Future value with compounded interest: FVn = PV0 x FVIFi,n where FVIFi,n = (1+i)n  FVn = PV0 x (1+i)n 

Total interest earned (or owed): Interest = FVn – PV0

Solving for the interest rate: i = [FVn / PV0]1/n – 1

Solving for the number of years: n = ln(FVn/PV0) / ln(1+i)

FV with non-annual compounding: FVn=PV0 x [1+ (i/m)]nxm 

Effective interest rate: EIR = [1 + (i/m)]m – 1

Present value of a single sum: PV0 = FVn x PVIFi,n where PVIFi,n = 1/(1+i)n  PV0 =  FVn / (1+i)n 

PV with non-annual compounding: PV0=FVn/[1+(i/m)]nxm


Capital Budgeting

∙ Firms must allocate limited funds in a way that maximizes firm value ∙ Process of deciding which investments and projects a firm should acquire in  pursuit of that goal


∙ Good investments increase firm value, bad investments destroy value Techniques for Analyzing Projects




Decision Criteria

Payback Period

Number of years  required to  

recapture initial  investment

initial investment

annual cash flow


Net Present Value

Present value of all cash flows

PV (cashinflows)−PV

Accept if greater ( cashoutflows) than or equal to 0

Profitability Index

The ratio of the  present value of  the cash inflows to outflows

PV (inflows)

PV ( outflows)

Accept if greater  than or equal to 1

Internal Rate of  Return

The interest rate  that sets the  

present value of  the cash inflows  equal to the  

present value of  the outflows

Calculator or  


Accept if greater  than or equal to  cost of capital

Modified Internal  Rate of Return

The interest rate  that sets the  

present values of  the outflows equal  to the future  

values of the  

inflows, computed  at the firm’s cost  of capital

Calculator or  


Accept if greater  than or equal to  cost of capital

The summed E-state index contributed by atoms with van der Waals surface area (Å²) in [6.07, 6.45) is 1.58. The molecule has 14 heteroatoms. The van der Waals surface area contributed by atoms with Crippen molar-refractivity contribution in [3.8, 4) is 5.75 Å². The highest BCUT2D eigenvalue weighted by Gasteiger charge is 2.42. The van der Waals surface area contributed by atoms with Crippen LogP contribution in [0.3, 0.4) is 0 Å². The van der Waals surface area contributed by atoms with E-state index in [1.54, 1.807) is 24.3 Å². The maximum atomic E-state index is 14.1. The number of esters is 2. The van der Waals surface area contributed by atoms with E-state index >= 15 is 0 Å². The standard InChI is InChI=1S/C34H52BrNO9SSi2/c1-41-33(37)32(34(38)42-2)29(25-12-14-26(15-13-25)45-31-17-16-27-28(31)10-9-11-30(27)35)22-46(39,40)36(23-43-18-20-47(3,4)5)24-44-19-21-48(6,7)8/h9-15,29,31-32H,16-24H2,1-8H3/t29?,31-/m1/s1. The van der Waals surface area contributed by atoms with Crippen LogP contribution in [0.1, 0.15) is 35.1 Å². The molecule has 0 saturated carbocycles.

The appropriate Discount Rate

∙ Risk-free rate: we need to be compensated for inflation

∙ Risk premium: risk-averse people require extra compensation for taking on  risk

∙ Discount rates increase (and present value decreases with)

o Higher expected inflation

o Greater risk

o Greater risk aversion

The Risk-Return Relationship

∙ Investors estimate an asset’s risk, based on the uncertainty of future cash  flows

∙ Use the appropriate discount rate to establish a price that compensates for  holding an asset with that level of risk


∙ Higher risk  higher required returns  higher discount rate  lower price  today  greater expected return

∙ Too low a discount rate  valuation too high  returns too low ∙ Too high a discount rate  valuation too low  you turn down or miss out on  too many profitable opportunities

∙ Different labels for discount rate

o Bonds – bond yield

o Stocks – investors’ required return

o Capital budgeting – hurdle rate or firm’s cost of capital

Holding Period Return

∙HPRi=ending price−beginning price+dividends

beginning price

∙ HPR = capital gains + dividend yield

Multi-period returns

∙HPRtotal=(1+HPR1) (1+HPR2)…(1+HPRn )−1

∙ HPRtotal=(adjusted ending value

adjusted beginnning value)-1 

Average Returns

∙ Arithmetic Average Return: average return ignoring compounding


nk1+k 2+…+k n